Not speaking may perhaps be better than blurting out prejudice. In my years in the forest, in villages, and in the middle of nowhere, I have heard the oddest of things, many of which would make Fair and Lovely proud. "Aap jaisi ladki jungle me kya kar rahi hai?" (what is a girl like you doing in the forest?) a divisional forest officer will ask.
What do you mean sir, a girl like me, I politely ask, my hackles raised. "Mera matlab aapko toh shehar me hona chahiye, jungle me aap kaali ho jayengi" (You should be in the city, you will become dark in the forest). Sometimes the firebrand in me wants to say I am more than a skin colour, but I usually end up laughing and talking about tigresses who don't give a shit.
Another friend of mine, also a young wildlife conservationist, is often asked, "What do you eat in the forest?" followed by the priceless "How come the tiger hasn't eaten you yet?"
I remember the time I was camping at the edge of a tiger reserve and a fellow female researcher asked me to quietly ask a field assistant to burn my used sanitary pads. Why? Because none of the male researchers should know that such a thing as menstruation happens each month.
And secondly, hyenas would come to scrunch up my pads. I wasn't in favour of burning anything, but ultimately had to. The secrecy bothered me though. My concern was about hygiene and pollution, not shame and guilt. A couple of years down the line, I am happy to report that we now have the she-cup, which is not polluting and will have no hyenas (or city dogs) coming for it.
There was another time when a langur ran away with my bra. My field assistants were not sure if they could laugh audibly or feel deeply embarrassed. They ended up making strange sounds. But I thought it was just as funny as a monkey running away with a pair of boxers.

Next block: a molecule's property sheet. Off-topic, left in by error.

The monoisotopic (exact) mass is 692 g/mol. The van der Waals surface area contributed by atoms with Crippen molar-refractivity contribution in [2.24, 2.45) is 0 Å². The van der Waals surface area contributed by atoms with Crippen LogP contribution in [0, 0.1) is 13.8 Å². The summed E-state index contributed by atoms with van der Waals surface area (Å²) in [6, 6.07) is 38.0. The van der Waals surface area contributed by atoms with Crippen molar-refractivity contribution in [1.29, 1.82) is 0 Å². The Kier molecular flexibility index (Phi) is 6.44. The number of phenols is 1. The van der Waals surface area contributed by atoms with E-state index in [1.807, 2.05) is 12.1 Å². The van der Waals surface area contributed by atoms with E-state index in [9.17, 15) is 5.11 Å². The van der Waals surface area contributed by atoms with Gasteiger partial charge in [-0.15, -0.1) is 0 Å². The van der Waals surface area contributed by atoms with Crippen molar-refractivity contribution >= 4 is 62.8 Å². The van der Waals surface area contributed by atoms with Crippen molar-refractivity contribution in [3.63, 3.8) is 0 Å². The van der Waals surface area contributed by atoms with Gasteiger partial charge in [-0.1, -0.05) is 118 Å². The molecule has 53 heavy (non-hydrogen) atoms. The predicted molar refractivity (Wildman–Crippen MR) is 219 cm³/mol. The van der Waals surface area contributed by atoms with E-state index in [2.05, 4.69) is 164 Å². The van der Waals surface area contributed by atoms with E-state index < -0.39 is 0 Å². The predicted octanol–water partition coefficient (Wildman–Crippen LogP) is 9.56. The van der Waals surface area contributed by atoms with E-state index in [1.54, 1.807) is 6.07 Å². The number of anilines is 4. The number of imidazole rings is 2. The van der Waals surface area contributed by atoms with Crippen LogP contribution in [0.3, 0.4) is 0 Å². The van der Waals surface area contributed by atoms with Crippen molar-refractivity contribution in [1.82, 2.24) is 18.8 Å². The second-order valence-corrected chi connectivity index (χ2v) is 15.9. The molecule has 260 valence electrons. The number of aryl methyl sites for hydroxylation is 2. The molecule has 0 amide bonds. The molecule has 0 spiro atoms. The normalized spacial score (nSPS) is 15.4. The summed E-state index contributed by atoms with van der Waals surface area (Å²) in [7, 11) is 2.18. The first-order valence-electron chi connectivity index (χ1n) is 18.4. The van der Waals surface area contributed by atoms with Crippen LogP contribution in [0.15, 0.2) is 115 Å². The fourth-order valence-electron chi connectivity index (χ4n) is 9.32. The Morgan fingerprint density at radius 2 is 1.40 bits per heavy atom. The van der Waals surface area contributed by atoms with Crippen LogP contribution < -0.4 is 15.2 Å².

Because ultimately, forests and animals do not discriminate between men and women. Though natural history has been penned by men, and the forest has traditionally been seen as a masculine space, forged, hunted in, and conquered by valiant men, or pious male missionaries, reality in the forest is far from being so gendered.
One of the best things about being in the forest is the lack of discrimination, and the lack of sexism. The trees arch above our heads, and nature is the most ruthless leveller. Animals regard us all as irritants, or as another species, not as men or women. Tribal societies in many forests are egalitarian, and in the mountains, many women work harder (and are stronger) than men.
So while history says wildlife conservationists should be like men, or more offensively, always look like men, there is a veritable army of women proving this wrong. Each time I hear I don't look like a conservationist, I say, that's because I look like me.
Many of us don't want to look either like a man, or like a supermodel on a forest shoot. We don't want the men in our lives to draw hearts around us and fill us in with hot pink, drawing us into glass cages of butch or model. If I look delicate, it doesn't mean I can't live in the forest. And vice versa for women who don't give a fig about looking delicate.
Many of us didn't get into natural history or sciences to make statements or become superheroes. The forest doesn't see us as breasts and wombs; it doesn't see us as intrepid and amazing, or masculine and crazy. It sees us as neither the exception nor the rule. It looks at us with its green eye, judging us only by our actions, not by our looks, or body, or hue of cheek. Time men followed suit.
A practicing conservationist with the Bombay Natural History Society, a guest faculty at Delhi University and an environmental commentator, Neha Sinha is particularly interested in environmental policy and alternate sociologies of development.
(This article was first published by the ‘Daily O’ under the title ‘How I Was Shamed for Being a Woman in the Forest’)